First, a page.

Join the National Indian Council on Aging (NICOA) and AARP as we prepare to play our part in an historic United States presidential election. NICOA will be holding a live, national webinar about “Why Every Elder Vote Counts” on October 1 at 1-4 p.m. EST.
Learn about the history of American Indian and Alaska Native voting rights, hear from AARP on voter engagement, learn ways you can vote safely, reflect on the barriers facing Native people and what can be done to overcome them.
Discussions on the importance of advocacy, data, census, and financial security wrap up an information packed three-hour session. Arm yourself with strategies to make your vote count during this pivotal period in our history.
Featured speakers include Jacqueline De León, a staff attorney at Native American Rights Fund and member of the Isleta Pueblo, and Charmaine S. Fuller Cooper, the South Region AARP campaigns field manager and campaign liaison on multicultural voter engagement efforts focusing on American Indian and Alaska Native and African American audiences.
NICOA Executive Director and Navajo Nation member Larry Curley will also be a featured speaker; along with Rebecca Owl Morgan, NICOA project coordinator and a member of the Eastern Band of Cherokee Indians; Cheryl Archibald, executive assistant to NICOA’s executive director; Sue Chapman, director of NICOA’s Senior Community Service Employment Program (SCSEP); Leslie Nicole Maly, NICOA’s SCSEP compliance manager; and NICOA Data Analyst Desiree Lapaphie (Navajo Nation).
There will be raffles throughout the event, so stay tuned! You must be present to win.
Click the names below to read about our upcoming speakers.
Jacqueline De León
Jacqueline De León is an enrolled member of the Isleta Pueblo. As a staff attorney at Native American Rights Fund (NARF), she helps lead field hearings across Indian Country on Native American voting rights and practices ongoing voter rights litigation.
Prior to her work at NARF, De León was a senior associate at WilmerHale for four years focusing on international antitrust and litigation. She holds a Juris Doctor degree from Stanford and a Bachelor of Arts from Princeton University in philosophy. De León clerked for Judge William H. Walls of the United States District Court for the District of New Jersey and Chief Justice Dana Fabe of the Alaska Supreme Court.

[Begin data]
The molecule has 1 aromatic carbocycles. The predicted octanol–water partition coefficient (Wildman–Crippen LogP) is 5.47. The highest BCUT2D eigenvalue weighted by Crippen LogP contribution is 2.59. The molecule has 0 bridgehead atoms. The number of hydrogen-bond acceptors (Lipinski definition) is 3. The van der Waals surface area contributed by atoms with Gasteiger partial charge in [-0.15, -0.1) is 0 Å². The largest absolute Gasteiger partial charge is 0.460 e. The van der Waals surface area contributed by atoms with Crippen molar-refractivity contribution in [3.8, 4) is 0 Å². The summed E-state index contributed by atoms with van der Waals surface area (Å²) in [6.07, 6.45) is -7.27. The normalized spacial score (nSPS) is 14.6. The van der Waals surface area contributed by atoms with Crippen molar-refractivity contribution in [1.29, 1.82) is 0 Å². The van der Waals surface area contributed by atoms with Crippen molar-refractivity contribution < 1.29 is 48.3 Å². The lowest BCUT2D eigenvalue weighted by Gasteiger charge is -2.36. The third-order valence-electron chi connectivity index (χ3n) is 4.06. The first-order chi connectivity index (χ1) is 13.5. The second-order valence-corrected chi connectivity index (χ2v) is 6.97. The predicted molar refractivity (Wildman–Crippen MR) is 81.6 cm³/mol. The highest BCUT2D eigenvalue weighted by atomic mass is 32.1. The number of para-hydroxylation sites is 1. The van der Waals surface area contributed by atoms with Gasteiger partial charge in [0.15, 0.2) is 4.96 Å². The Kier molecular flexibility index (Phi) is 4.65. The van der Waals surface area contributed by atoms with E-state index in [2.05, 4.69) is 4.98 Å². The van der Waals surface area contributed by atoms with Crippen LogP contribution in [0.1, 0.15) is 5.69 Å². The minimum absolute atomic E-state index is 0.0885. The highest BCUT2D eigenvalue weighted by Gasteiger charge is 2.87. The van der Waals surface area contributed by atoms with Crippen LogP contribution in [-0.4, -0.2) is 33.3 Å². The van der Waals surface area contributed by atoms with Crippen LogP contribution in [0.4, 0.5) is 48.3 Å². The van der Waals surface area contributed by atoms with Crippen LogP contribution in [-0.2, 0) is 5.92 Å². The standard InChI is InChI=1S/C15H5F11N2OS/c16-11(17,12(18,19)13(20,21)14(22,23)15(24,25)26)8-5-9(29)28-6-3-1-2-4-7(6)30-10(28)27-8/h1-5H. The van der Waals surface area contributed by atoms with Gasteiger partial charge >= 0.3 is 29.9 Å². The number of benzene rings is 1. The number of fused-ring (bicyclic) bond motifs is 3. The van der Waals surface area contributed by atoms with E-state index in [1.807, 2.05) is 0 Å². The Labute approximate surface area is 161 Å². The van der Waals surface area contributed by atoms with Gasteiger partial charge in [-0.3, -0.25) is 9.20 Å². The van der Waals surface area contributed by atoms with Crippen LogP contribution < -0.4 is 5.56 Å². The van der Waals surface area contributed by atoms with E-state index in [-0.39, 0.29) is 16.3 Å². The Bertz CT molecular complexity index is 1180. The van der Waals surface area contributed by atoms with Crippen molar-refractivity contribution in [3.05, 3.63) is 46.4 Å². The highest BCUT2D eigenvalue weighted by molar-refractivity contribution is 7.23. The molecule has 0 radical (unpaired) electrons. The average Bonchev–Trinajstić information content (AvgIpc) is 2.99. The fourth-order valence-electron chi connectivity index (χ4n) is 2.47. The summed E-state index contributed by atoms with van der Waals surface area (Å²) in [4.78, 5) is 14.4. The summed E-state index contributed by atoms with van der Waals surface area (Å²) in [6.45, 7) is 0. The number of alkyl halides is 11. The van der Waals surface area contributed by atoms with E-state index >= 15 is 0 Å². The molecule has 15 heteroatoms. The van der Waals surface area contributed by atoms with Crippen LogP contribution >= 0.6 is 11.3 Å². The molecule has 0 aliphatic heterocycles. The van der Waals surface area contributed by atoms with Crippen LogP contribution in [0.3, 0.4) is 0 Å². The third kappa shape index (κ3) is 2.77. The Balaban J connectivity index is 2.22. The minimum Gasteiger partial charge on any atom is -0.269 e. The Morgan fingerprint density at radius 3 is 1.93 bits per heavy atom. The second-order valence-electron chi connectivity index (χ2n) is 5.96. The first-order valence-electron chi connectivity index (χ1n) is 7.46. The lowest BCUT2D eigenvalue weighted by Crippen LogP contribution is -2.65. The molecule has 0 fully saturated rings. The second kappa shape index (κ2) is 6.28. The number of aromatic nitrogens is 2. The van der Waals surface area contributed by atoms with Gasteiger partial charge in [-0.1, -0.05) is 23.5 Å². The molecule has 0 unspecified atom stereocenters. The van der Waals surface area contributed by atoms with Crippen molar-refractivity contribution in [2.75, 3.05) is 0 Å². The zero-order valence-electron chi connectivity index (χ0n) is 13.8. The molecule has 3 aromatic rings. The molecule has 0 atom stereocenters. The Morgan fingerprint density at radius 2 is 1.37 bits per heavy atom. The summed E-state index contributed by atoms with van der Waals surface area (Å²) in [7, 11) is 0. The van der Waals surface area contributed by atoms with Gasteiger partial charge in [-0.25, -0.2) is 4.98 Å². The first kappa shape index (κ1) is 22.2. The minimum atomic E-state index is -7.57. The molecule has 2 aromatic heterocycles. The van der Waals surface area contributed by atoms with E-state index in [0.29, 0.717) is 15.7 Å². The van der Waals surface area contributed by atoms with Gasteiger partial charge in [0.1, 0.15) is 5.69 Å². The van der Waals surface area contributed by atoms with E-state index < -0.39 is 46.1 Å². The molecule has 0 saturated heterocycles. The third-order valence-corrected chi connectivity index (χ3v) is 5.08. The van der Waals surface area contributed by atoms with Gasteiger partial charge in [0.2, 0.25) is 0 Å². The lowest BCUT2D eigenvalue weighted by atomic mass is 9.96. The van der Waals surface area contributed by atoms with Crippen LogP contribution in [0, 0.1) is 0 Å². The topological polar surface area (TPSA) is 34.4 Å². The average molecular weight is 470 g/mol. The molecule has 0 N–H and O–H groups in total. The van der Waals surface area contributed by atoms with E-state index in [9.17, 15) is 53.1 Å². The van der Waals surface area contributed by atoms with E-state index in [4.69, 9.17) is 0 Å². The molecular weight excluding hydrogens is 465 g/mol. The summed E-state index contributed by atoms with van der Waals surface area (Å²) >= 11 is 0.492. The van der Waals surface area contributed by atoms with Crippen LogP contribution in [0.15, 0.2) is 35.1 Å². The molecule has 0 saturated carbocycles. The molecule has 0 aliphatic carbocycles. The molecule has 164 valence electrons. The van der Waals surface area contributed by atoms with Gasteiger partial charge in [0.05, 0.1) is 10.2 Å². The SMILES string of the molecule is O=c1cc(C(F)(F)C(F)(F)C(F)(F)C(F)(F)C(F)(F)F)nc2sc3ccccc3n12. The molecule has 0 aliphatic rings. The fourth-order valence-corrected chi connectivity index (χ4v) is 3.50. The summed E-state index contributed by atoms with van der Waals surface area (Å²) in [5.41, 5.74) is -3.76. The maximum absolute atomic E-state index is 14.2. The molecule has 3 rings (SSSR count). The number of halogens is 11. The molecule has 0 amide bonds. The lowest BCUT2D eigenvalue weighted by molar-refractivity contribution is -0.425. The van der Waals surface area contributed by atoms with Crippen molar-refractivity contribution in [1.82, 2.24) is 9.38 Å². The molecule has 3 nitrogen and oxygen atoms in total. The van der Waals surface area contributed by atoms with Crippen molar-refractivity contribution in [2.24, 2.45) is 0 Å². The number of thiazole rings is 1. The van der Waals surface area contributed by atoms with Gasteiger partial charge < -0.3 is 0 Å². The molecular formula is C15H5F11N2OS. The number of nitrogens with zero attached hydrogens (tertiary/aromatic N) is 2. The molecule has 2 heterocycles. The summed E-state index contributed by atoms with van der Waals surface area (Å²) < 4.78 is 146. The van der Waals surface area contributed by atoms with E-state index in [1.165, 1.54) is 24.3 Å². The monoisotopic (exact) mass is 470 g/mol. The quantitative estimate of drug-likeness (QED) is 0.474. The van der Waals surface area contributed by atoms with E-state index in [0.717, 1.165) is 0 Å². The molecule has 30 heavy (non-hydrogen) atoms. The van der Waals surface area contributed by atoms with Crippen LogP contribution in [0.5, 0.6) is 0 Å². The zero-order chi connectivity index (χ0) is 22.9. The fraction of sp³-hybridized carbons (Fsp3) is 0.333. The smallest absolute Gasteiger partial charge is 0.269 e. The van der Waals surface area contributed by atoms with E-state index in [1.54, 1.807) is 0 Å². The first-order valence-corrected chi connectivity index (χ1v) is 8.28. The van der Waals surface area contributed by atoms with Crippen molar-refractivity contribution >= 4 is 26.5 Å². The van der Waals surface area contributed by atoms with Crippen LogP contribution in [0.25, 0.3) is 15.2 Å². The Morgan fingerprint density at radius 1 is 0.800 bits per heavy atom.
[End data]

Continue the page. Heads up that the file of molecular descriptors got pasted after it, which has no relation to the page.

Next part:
Charmaine S. Fuller Cooper
Charmaine S. Fuller Cooper is the South Region AARP campaigns field manager and campaign liaison on multicultural voter engagement efforts focusing on American Indian and Alaska Native and African American audiences.
Her leadership and advocacy efforts over the past 20 years include legislative and voter education campaign experience, grassroots advocacy management, passing state racial justice capital punishment reforms, leading groundbreaking eugenics compensation efforts in North Carolina which opened the door to increased justice efforts in other states and internationally, and advancing health and aging policy and advocacy.
Her work has intersected with both health and economic barriers faced too often by communities of color, and her passion for justice is strong force that drives her. She is a tenacious woman with rural roots who recognizes the additional access barriers faced by minority communities due to geography and zip codes and works to address them daily.
She is a native North Carolinian and graduate of North Carolina Central University and North Carolina State University. She continues to be an engaged voice on authentic leadership, intentional diversity and inclusion in her work with several nonprofit boards, including the United Way of North Carolina and the North Carolina Coalition on Aging.